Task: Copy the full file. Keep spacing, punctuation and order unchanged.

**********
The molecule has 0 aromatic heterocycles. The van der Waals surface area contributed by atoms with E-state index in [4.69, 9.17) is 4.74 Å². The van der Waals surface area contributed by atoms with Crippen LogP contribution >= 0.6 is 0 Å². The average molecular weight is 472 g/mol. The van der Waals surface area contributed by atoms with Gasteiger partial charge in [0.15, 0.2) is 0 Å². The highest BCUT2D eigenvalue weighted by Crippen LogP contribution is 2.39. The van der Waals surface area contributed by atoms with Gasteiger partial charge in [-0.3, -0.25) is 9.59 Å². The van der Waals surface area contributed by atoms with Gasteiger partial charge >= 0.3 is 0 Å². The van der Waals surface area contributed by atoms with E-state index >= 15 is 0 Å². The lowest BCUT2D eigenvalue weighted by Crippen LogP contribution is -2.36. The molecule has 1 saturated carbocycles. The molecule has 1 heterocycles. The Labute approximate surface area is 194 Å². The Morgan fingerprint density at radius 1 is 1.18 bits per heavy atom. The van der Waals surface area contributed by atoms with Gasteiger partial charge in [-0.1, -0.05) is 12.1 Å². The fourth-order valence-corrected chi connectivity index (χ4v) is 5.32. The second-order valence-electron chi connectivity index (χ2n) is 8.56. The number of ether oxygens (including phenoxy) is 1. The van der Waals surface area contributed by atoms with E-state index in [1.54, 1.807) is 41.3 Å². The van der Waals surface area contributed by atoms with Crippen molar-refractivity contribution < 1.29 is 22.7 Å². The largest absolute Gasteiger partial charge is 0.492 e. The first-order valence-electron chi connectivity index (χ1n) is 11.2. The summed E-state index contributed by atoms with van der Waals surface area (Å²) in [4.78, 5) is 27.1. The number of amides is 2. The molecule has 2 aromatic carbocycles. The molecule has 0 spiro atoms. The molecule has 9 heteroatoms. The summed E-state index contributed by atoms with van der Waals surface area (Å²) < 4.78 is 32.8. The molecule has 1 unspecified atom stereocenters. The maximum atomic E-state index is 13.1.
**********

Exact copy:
The molecule has 0 aromatic heterocycles. The van der Waals surface area contributed by atoms with E-state index in [4.69, 9.17) is 4.74 Å². The van der Waals surface area contributed by atoms with Crippen LogP contribution >= 0.6 is 0 Å². The average molecular weight is 472 g/mol. The van der Waals surface area contributed by atoms with Gasteiger partial charge in [0.15, 0.2) is 0 Å². The highest BCUT2D eigenvalue weighted by Crippen LogP contribution is 2.39. The van der Waals surface area contributed by atoms with Gasteiger partial charge in [-0.3, -0.25) is 9.59 Å². The van der Waals surface area contributed by atoms with Gasteiger partial charge >= 0.3 is 0 Å². The van der Waals surface area contributed by atoms with E-state index >= 15 is 0 Å². The lowest BCUT2D eigenvalue weighted by Crippen LogP contribution is -2.36. The molecule has 1 saturated carbocycles. The molecule has 1 heterocycles. The Labute approximate surface area is 194 Å². The Morgan fingerprint density at radius 1 is 1.18 bits per heavy atom. The van der Waals surface area contributed by atoms with Gasteiger partial charge in [-0.1, -0.05) is 12.1 Å². The fourth-order valence-corrected chi connectivity index (χ4v) is 5.32. The second-order valence-electron chi connectivity index (χ2n) is 8.56. The number of ether oxygens (including phenoxy) is 1. The van der Waals surface area contributed by atoms with E-state index in [1.54, 1.807) is 41.3 Å². The van der Waals surface area contributed by atoms with Crippen molar-refractivity contribution < 1.29 is 22.7 Å². The largest absolute Gasteiger partial charge is 0.492 e. The first-order valence-electron chi connectivity index (χ1n) is 11.2. The summed E-state index contributed by atoms with van der Waals surface area (Å²) in [4.78, 5) is 27.1. The number of amides is 2. The molecule has 2 aromatic carbocycles. The molecule has 0 spiro atoms. The molecule has 9 heteroatoms. The summed E-state index contributed by atoms with van der Waals surface area (Å²) < 4.78 is 32.8. The molecule has 1 unspecified atom stereocenters. The maximum atomic E-state index is 13.1.